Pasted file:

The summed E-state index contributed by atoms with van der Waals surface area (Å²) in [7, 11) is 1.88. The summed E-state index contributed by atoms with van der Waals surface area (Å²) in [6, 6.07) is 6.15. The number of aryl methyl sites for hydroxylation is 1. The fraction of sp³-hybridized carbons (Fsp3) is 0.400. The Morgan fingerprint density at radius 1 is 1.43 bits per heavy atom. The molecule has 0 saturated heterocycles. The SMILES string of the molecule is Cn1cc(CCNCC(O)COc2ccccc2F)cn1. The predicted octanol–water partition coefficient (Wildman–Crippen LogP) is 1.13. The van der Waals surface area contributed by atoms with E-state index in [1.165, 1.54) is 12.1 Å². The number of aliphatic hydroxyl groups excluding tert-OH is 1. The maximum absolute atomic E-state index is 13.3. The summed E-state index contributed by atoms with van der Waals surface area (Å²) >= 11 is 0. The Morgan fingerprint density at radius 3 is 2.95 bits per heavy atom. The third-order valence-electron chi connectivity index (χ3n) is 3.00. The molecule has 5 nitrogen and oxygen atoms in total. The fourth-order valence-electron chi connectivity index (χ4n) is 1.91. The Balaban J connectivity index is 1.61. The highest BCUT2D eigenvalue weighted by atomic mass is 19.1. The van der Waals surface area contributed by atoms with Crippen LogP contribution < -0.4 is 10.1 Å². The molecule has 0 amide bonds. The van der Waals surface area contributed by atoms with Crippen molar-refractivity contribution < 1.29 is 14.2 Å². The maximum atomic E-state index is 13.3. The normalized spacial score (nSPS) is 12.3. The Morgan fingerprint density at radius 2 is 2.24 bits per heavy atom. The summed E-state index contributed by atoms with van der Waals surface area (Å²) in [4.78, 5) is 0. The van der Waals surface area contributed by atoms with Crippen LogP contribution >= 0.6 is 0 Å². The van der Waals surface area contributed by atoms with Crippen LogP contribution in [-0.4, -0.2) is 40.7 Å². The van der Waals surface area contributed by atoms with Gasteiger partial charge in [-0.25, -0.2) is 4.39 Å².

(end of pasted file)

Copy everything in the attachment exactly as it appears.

The summed E-state index contributed by atoms with van der Waals surface area (Å²) in [7, 11) is 1.88. The summed E-state index contributed by atoms with van der Waals surface area (Å²) in [6, 6.07) is 6.15. The number of aryl methyl sites for hydroxylation is 1. The fraction of sp³-hybridized carbons (Fsp3) is 0.400. The Morgan fingerprint density at radius 1 is 1.43 bits per heavy atom. The molecule has 0 saturated heterocycles. The SMILES string of the molecule is Cn1cc(CCNCC(O)COc2ccccc2F)cn1. The predicted octanol–water partition coefficient (Wildman–Crippen LogP) is 1.13. The van der Waals surface area contributed by atoms with E-state index in [1.165, 1.54) is 12.1 Å². The number of aliphatic hydroxyl groups excluding tert-OH is 1. The maximum absolute atomic E-state index is 13.3. The summed E-state index contributed by atoms with van der Waals surface area (Å²) >= 11 is 0. The Morgan fingerprint density at radius 3 is 2.95 bits per heavy atom. The third-order valence-electron chi connectivity index (χ3n) is 3.00. The molecule has 5 nitrogen and oxygen atoms in total. The fourth-order valence-electron chi connectivity index (χ4n) is 1.91. The Balaban J connectivity index is 1.61. The highest BCUT2D eigenvalue weighted by atomic mass is 19.1. The van der Waals surface area contributed by atoms with Crippen LogP contribution < -0.4 is 10.1 Å². The molecule has 0 amide bonds. The van der Waals surface area contributed by atoms with Crippen molar-refractivity contribution < 1.29 is 14.2 Å². The maximum atomic E-state index is 13.3. The normalized spacial score (nSPS) is 12.3. The Morgan fingerprint density at radius 2 is 2.24 bits per heavy atom. The summed E-state index contributed by atoms with van der Waals surface area (Å²) in [4.78, 5) is 0. The van der Waals surface area contributed by atoms with Crippen LogP contribution >= 0.6 is 0 Å². The van der Waals surface area contributed by atoms with Crippen LogP contribution in [-0.4, -0.2) is 40.7 Å². The van der Waals surface area contributed by atoms with Gasteiger partial charge in [-0.25, -0.2) is 4.39 Å².